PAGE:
“Fiction is the truth inside the lie.”
― Stephen King
How so ever true.
I have been an ardent reader since Jr Hi, of both fiction and history, and I have sometimes found more truths in fiction than in the history books.
I own an 1848 edition of Willard’s Abridged History of the United States. It recounts salient events in America’s discovery and colonialization, but focuses on those involving the founding of our country following the Revolutionary War and up to 1820 and our westward expansion (all the way to the Mississippi River!).
I consider it virtually a first-hand reporting (it was originally published in 1883, just 63 years after the events written about), without commentary or apparent bias (the preface states that it’s intended use was as a school textbook).
Now I recognize that a lot of material has been found over the years that maybe wasn’t known or available to Willard at the time she wrote her history, but that doesn’t alter the fact that in many respects, when comparing it to what is written in modern history books about the same period, there are striking differences in many ways and begs the question of how much we’re taught today that’s “revised” history, history as we want to believe happened in a certain way and why, and thus – to a lesser or greater extent – fiction.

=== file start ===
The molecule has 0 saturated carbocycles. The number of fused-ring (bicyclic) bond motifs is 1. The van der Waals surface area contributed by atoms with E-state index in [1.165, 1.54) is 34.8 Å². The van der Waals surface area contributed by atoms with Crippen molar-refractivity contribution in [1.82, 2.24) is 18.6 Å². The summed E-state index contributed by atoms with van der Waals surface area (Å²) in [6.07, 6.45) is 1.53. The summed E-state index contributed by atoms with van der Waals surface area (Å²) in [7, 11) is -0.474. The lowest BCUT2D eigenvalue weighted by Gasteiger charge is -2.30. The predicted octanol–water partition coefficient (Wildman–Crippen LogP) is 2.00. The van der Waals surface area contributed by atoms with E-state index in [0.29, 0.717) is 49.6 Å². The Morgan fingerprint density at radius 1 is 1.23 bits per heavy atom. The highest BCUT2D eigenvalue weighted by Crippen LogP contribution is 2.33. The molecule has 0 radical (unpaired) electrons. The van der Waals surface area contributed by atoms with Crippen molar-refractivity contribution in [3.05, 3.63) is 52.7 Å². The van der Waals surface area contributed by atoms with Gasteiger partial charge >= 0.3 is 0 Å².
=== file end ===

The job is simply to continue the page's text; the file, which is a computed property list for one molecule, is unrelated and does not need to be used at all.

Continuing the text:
And much fiction contains truths within the made-up story, if only the reader is able to read between the lines. A prime example would be George Orwell’s political satire, Animal Farm, that illustrated the inane thinking behind Communism, as well as the personality-types that flurish under it as a form of government (control) over it’s citizens. At times employing a bit too much hyperbole, but nonetheless truth.
So where is all this taking me?
Just an observation.